One of the last of the West Country express services that was started before the Second World War was “The Bristolian”, which was initiated by the GWR in 1935, as a tribute to the centenary of the company. The GWR was proposed in the 1830s to link the cities of London and Bristol, and the new service was intended to link the two cities in as short a time as possible. In 1935, this was set at 105 minutes, some 15 minutes less than the previous best for the trip in the down direction. The down and up “Bristolian” used different routes – one via the original GWR main line to the city – 118.3 miles, whilst in the return trip to London, from Temple Meads, the train used the Badminton cut-off, from Filton Junction via Wooton Bassett. The ‘up’ service route was 117.6 miles – just a fraction shorter.
From Paddington, and a start at 10:00am, Bristol arrival was 11:45am, whilst in the up direction, arrival at Paddington at 6:15pm, from a 4:30pm start at Temple Meads, to maintain the schedule. In the 1950s, the same 105 minute schedule was maintained – with “Castle” Class 4-6-0s, and despite an attempt to introduce a 100 minute timing in 1959, by 1961 the service reverted to its 105 minute schedule. However, with increased loadings, of 10 or even 11 coach trains, and the new 2,000hp diesel-hydraulic locos, the time from Paddington to Temple Meads was actually increased by 14 minutes to 119 minutes.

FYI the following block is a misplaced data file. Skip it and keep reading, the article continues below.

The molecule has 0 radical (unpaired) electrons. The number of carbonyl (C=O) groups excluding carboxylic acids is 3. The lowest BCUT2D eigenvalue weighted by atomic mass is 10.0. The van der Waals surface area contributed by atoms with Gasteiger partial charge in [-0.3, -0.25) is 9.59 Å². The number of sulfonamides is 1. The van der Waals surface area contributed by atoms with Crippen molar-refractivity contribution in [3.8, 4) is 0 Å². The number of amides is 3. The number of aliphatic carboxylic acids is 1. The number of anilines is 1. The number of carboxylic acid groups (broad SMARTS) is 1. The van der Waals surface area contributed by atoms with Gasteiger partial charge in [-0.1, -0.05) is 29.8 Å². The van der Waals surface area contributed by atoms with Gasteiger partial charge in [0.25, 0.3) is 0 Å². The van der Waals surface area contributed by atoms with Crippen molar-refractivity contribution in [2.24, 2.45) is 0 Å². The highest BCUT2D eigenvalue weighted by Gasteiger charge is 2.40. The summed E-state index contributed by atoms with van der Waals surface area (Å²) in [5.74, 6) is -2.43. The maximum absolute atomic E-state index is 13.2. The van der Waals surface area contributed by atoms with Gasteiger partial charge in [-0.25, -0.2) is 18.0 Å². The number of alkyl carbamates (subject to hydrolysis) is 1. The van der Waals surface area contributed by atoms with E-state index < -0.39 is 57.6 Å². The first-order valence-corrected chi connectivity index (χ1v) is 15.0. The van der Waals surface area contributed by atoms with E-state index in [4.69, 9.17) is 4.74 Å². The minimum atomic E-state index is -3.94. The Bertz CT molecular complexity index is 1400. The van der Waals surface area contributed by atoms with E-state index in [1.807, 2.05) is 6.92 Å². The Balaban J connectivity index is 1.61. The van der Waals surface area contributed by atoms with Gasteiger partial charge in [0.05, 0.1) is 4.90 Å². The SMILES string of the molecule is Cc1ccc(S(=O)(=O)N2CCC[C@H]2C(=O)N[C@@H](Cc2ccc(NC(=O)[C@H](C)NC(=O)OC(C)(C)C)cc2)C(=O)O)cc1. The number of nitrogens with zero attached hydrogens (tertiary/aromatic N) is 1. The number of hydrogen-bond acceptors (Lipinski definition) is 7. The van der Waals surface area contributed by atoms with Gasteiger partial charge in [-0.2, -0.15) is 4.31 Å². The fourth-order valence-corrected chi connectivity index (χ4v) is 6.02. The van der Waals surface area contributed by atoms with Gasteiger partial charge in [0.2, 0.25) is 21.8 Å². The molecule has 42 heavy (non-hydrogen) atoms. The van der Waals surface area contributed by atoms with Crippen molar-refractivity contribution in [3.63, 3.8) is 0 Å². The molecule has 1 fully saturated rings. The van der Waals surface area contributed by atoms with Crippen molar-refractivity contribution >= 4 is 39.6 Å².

Sadly, despite the advent of the 2,700hp “Western” class diesels, the train lost its name in 1966, starting from Paddington at 8:45am and an arrival in Bristol at 10:30am, but the service continued until 1973 before its final demise.
The West Midlands and Manchester & Liverpool was served by five express services in 1961, two of which dated from GWR days – “The Cheltenham Spa Express” and “The Pines Express”, which started life in 1923 and 1927 respectively. Actually, the “The Cheltenham Spa Express” “The Cheltenham Spa Express” began life just after the First World War, with a service from Cheltenham and Gloucester timed to arrive in Paddington at 5:00pm. By the early 1920s, the Cheltenham service had been turned into the “Cheltenham Flyer”, with a view by the GWR to turn this into the fastest express service in the world. The claim was based around a 75-minute schedule from Swindon to Paddington, a distance of 77.3 miles, with a start to stop average of 61.8 mph. This was essentially how the service remained, and with an accelerated timing to 67 minutes between Swindon and Paddington was the fastest train in the world in 1931, and after the timing was cut again to 65 minutes the following year, the train achieved an average of 71.4 mph. The service was briefly the fastest in the world, but by the start of WW2, that title was lost, as indeed was the name.